HARTFORD, Conn. -- With the state's general fund balance reaching zero and political leaders at odds over how to plug a $2.2 billion budget hole for fiscal 2018, Pennsylvania on Friday awaited word on how Gov. Tom Wolf will handle the situation.
The commonwealth, no stranger to late budgets, is three months tardy with a revenue package to balance a $32 billion spending plan that Wolf let become law in late July without his signature.
State Treasurer Joe Torsella and Auditor General Eugene DePasquale have said they would authorize no more short-term borrowing. Earlier in the week, they projected a zero balance for mid-September.
In July, the state Senate approved a revenue package that included new taxes on natural gas production and energy consumption, combined with tobacco-settlement borrowing. Wolf favored the bill. House of Representatives leaders, though, remained away until last Monday.
While the House passed a revenue plan Wednesday night, Wolf said it does not grasp Pennsylvania's long-term deficit.
Republicans control both branches of the legislature. Wolf is a Democrat.
The two parties this past week even bickered over the dress code for floor debate, with the House parliamentarian ruling on a jacket and tie.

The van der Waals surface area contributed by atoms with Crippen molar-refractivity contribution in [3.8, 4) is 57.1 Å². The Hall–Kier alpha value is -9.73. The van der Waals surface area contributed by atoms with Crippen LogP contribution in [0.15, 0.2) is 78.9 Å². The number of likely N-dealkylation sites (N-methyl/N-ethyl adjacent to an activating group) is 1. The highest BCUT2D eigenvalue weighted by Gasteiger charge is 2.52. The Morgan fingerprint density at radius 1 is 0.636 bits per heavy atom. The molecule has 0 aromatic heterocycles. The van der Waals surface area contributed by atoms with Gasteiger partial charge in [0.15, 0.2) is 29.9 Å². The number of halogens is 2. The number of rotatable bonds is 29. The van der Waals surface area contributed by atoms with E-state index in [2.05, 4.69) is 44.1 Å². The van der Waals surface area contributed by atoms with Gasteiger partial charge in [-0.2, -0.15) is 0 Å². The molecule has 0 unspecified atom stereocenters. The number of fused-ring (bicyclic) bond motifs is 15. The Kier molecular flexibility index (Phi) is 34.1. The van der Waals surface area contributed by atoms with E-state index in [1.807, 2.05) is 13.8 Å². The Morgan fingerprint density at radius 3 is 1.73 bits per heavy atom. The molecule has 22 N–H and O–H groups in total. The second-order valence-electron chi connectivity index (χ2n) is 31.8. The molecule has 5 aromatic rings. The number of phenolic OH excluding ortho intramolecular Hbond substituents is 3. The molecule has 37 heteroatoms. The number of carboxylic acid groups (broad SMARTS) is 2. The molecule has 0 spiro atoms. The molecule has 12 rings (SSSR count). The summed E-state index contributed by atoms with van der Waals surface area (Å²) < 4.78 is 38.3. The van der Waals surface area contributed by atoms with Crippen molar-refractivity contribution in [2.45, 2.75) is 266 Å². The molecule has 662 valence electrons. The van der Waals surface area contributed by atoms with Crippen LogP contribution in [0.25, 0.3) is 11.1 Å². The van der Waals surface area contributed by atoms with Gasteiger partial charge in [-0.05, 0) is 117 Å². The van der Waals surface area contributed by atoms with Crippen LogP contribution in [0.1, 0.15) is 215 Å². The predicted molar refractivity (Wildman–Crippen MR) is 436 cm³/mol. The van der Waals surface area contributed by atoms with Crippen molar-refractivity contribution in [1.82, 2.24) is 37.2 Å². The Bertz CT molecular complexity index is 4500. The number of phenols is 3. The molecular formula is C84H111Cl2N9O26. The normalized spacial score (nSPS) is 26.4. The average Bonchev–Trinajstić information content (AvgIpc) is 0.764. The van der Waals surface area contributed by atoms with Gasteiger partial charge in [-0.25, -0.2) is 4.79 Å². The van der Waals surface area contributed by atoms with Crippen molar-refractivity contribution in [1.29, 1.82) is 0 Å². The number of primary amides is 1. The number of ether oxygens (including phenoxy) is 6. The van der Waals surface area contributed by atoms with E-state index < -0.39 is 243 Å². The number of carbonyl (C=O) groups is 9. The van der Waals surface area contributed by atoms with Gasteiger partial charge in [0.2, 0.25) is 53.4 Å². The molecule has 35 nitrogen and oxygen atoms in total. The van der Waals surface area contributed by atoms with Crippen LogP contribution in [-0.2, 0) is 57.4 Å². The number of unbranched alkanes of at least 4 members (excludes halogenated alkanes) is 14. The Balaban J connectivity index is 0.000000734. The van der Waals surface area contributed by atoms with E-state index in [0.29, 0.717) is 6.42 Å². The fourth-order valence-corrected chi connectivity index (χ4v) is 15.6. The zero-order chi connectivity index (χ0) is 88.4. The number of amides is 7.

In a joint letter to Wolf and the General Assembly, Torsella and DePasquale noted that since 2012, S&P Global Ratings has either downgraded Pennsylvania’s credit rating or placed it on a negative credit watch five separate times.
S&P on July 6 placed its AA-minus general obligation rating on credit watch with negative implications. Moody’s Investors Service rates the commonwealth's GOs Aa3.
Fitch Ratings on July 26 maintained its AA-minus rating. In a commentary Wednesday, the agency said a final fiscal 2018 budget heavily reliant one-time measures would be "inconsistent with Fitch's expectations of progress in addressing the structural budget gap."
"Credit rating agencies continue to take notice," said Roy Eappen, a senior analyst at Wells Fargo Securities.
Eappen said slower revenue growth, which results in the need to reduce spending, is central to many budgetary disagreements.
According to the National Association of State Budget Officers, executive budget proposals for fiscal 2018 would only increase state general fund spending by 1% from the prior fiscal year.
That, he said, represents the smallest increase recommended by governors since fiscal 2010.
Upcoming gubernatorial elections, said Eappen, will probably complicate any meaningful fiscal change. New Jersey and Virginia will elect new governors this year. Gubernatorial elections will be in 36 states in 2018, including Connecticut, Pennsylvania, Illinois and Wisconsin.
"Until then, meaningful reform, including substantial tax increases or major spending reductions, is likely to be avoided," said Eappen.